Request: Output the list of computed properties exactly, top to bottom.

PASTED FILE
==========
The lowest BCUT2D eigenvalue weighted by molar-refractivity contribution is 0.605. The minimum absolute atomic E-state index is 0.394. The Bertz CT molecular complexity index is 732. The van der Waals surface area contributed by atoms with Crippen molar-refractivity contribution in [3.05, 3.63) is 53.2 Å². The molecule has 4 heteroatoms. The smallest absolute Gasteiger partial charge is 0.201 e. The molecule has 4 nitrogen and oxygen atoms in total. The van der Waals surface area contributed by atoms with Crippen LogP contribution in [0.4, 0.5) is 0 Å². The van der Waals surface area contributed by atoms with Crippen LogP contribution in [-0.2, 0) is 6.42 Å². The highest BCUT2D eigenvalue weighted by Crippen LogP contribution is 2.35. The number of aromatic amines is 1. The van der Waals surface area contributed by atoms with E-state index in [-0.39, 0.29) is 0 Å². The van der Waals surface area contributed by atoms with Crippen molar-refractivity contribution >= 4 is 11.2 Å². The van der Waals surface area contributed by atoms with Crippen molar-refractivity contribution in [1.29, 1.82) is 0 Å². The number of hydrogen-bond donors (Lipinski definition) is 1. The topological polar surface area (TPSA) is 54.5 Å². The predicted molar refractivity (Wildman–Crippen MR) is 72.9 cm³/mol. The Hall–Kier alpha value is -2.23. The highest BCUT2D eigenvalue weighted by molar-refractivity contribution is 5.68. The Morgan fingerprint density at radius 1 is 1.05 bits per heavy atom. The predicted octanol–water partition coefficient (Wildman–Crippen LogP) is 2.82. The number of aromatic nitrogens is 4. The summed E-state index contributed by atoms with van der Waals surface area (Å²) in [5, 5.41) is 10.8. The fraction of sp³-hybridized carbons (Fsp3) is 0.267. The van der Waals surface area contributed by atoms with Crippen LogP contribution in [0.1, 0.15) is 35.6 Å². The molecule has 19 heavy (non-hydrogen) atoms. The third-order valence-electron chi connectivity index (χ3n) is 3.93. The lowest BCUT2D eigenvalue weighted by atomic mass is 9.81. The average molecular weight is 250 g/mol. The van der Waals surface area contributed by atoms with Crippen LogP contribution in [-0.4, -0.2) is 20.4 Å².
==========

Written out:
The lowest BCUT2D eigenvalue weighted by molar-refractivity contribution is 0.605. The minimum absolute atomic E-state index is 0.394. The Bertz CT molecular complexity index is 732. The van der Waals surface area contributed by atoms with Crippen molar-refractivity contribution in [3.05, 3.63) is 53.2 Å². The molecule has 4 heteroatoms. The smallest absolute Gasteiger partial charge is 0.201 e. The molecule has 4 nitrogen and oxygen atoms in total. The van der Waals surface area contributed by atoms with Crippen LogP contribution in [0.4, 0.5) is 0 Å². The van der Waals surface area contributed by atoms with Crippen LogP contribution in [-0.2, 0) is 6.42 Å². The highest BCUT2D eigenvalue weighted by Crippen LogP contribution is 2.35. The number of aromatic amines is 1. The van der Waals surface area contributed by atoms with E-state index in [-0.39, 0.29) is 0 Å². The van der Waals surface area contributed by atoms with Crippen molar-refractivity contribution >= 4 is 11.2 Å². The van der Waals surface area contributed by atoms with Crippen molar-refractivity contribution in [1.29, 1.82) is 0 Å². The number of hydrogen-bond donors (Lipinski definition) is 1. The topological polar surface area (TPSA) is 54.5 Å². The predicted molar refractivity (Wildman–Crippen MR) is 72.9 cm³/mol. The Hall–Kier alpha value is -2.23. The highest BCUT2D eigenvalue weighted by molar-refractivity contribution is 5.68. The Morgan fingerprint density at radius 1 is 1.05 bits per heavy atom. The predicted octanol–water partition coefficient (Wildman–Crippen LogP) is 2.82. The number of aromatic nitrogens is 4. The summed E-state index contributed by atoms with van der Waals surface area (Å²) in [5, 5.41) is 10.8. The fraction of sp³-hybridized carbons (Fsp3) is 0.267. The van der Waals surface area contributed by atoms with Crippen LogP contribution in [0.1, 0.15) is 35.6 Å². The molecule has 19 heavy (non-hydrogen) atoms. The third-order valence-electron chi connectivity index (χ3n) is 3.93. The lowest BCUT2D eigenvalue weighted by atomic mass is 9.81. The average molecular weight is 250 g/mol. The van der Waals surface area contributed by atoms with Crippen LogP contribution in [-0.4, -0.2) is 20.4 Å².